To the Editor:
While reading Anna Grasza’s article “Elis weigh pros and cons of absentee voting” (10/29) I reflected on my personal reason for registering to vote in Connecticut, more so than many of my peers.
I am from the District of Columbia, which despite have a population of more than half a million people, and despite being the capital of the world’s oldest surviving representative democracy, does not give its inhabitants the right to elect voting representatives in the House or the Senate. In fact, it wasn’t until 1961 that citizens of the District were allowed to vote in Presidential elections, and we are still only allowed the same number of electors (3) as the smallest states. We pay taxes just like other U.S. citizens, and we fight in wars just like other U.S. citizens. We should be allowed representatives in both the House and the Senate.
When I came to Yale and registered to vote in Connecticut, my parents asked me why — after all, both D.C. and Connecticut are highly Democratic states, so it’s not as though I’ll be the swing vote in a close election. But now, when I’m worried about U.S. policy at home or abroad, I have representatives I can contact with my concerns. This invaluable and basic right is denied to U.S. citizens living in our nation’s capital (and, by the way, residents of all U.S. territories).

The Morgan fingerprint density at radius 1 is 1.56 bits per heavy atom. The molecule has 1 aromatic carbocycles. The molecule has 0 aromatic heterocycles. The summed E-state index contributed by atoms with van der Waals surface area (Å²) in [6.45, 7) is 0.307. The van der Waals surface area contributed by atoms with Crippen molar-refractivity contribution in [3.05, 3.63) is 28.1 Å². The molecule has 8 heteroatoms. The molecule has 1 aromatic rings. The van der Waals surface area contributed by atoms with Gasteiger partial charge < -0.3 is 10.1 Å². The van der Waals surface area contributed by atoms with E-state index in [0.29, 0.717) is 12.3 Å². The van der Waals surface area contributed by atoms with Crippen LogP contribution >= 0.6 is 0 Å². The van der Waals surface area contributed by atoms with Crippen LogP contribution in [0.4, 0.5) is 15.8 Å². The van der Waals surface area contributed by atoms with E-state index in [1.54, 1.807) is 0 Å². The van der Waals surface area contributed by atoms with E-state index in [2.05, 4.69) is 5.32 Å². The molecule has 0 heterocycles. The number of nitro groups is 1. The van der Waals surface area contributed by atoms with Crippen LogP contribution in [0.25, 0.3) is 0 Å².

Surely, when the framers of the constitution empowered the U.S. Congress to exercise exclusive legislation over the capital district, they did not imagine the disenfranchisement of nearly 600,000 people. The right of all American citizens to vote is affirmed in the 14th, 15th and 19th amendments. I urge those U.S. citizens who enjoy full representation to educate themselves on the issue and contact their representatives in support of D.C. voting rights today.
Stein is a freshman in Calhoun College.